Editor’s Note: This story features extended interviews that were compiled for our March 2021 feature package, which explores how we can not only save the restaurant industry, but make it stronger.
The restaurant and hospitality industry in Kansas City is experiencing a moment of reckoning.
As those in the food and beverage industry are trying to simply keep their doors open during the pandemic, they also find themselves dealing with a growing list of internal issues testing the strength of the industry. In Kansas City, these have come most notably in the form of complaints of abuse and a toxic work environment at Port Fonda and sexual harassment allegations leveled at Boulevard Brewing Co. earlier this year that resulted in president Jeff Krum stepping down.
These recent examples came to light because former employees decided to speak out on social media and take their complaints public – something that many are afraid to do for fear of not being able to find work elsewhere. With other channels exhausted and nothing to lose, these former employees told their stories to their peers in Facebook threads and online industry forums that soon went viral.
Fueled perhaps by the #metoo movement, industry workers immediately created a groundswell of support for these current and former employees as their separate narratives started unraveling online. In the case of Boulevard, it took a group of employees voicing their concern, with many women adding their own stories of abuse to the narrative, before a change finally took place.
It took less than a year for a worldwide pandemic to gut the restaurant industry as we know it, but what many might not realize is that the hospitality industry, one riddled with toxic work environments, has been broken for a long time. At a time when people are invested in saving local restaurants and bars that serve as cultural hubs and social touchstones, it is also time to ask which parts of this industry are working and which parts need to be fixed.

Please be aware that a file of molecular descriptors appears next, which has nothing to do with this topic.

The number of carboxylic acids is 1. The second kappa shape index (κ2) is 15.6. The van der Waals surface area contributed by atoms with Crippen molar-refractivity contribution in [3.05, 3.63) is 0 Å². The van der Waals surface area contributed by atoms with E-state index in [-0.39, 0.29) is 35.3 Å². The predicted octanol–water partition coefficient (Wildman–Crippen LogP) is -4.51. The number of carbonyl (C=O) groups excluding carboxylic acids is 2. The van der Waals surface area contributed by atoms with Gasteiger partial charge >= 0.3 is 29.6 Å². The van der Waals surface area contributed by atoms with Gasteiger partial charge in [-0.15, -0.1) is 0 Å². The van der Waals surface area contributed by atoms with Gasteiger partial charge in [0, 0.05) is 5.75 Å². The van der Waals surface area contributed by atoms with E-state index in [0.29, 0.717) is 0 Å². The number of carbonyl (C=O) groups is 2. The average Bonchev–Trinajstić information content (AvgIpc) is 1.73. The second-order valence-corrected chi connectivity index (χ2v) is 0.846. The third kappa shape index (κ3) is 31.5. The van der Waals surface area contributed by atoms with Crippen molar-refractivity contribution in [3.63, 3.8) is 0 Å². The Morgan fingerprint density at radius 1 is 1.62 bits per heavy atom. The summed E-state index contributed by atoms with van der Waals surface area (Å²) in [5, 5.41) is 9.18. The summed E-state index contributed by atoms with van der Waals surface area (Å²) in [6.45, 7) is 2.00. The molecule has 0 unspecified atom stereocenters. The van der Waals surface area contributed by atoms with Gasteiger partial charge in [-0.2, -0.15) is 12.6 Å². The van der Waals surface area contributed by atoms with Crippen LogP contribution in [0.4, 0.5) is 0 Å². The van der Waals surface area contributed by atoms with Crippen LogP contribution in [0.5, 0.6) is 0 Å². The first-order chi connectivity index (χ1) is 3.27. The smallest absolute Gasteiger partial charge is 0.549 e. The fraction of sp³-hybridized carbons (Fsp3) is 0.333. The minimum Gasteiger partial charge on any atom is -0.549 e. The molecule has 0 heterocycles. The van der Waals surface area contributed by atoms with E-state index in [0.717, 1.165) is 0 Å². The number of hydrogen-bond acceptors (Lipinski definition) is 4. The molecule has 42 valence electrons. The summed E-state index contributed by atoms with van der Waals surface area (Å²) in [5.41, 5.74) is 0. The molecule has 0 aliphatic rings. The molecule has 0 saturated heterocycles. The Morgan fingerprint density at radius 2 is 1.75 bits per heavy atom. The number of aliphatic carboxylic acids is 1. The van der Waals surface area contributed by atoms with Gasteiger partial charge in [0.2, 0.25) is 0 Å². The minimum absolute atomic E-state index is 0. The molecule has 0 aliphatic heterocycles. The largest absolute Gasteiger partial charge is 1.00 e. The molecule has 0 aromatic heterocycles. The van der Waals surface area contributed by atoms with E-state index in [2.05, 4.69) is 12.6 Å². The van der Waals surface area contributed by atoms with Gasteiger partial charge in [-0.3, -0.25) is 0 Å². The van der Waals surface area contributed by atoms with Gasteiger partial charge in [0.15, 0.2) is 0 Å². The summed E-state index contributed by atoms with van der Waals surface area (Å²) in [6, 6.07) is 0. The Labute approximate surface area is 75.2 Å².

To start that conversation, we reached out to four women in the hospitality industry in Kansas City for their take on the issues that they feel the industry needs to address before it can move forward. They all agree that restaurants can’t do it alone – they need programs like universal healthcare and support from the federal government to help create a work culture that is safer, stronger and more equitable for all. But they hope that addressing these issues can be a start.
“One of the most stressful jobs in this country – right behind air traffic controller and neurosurgeon”
Restaurant managers and chefs often use criticism as a tool to shape the outcome or results of someone else’s work, but that criticism can often be proffered in a manner that’s more destructive than constructive. Not all restaurants operate like Hell’s Kitchen, but even the good ones can suffer under one toxic manager or employee, leaving a long-lasting impact on the entire team.
Bad behaviors that go unrecognized or uncorrected can be normalized by those who work in this high-stress, physically demanding industry. It has become almost a point of pride if you can “take it,” because abuse has been so normalized in kitchen culture. The kitchen brigade system can on one hand create the opportunity for great efficiency, while on the other create a troubling power imbalance.
“Being in the restaurant industry is one of the most stressful jobs in this country – right behind air traffic controller and neurosurgeon,” says Laura Wagner, a local bartender, bar consultant and industry mental health advocate in Kansas City. “In many cases you end up with someone in a management position who may have their own mental health issues trying to manage other people in a high-stress environment who tells you it is OK to numb the pain with drugs and alcohol. When a bad manager trains people, they are just creating more bad managers and the cycle of abusive behavior continues. There are restaurant environments that exist where abuse isn’t tolerated, but some people just can’t imagine it because of how they were trained or treated when they came up in this industry.”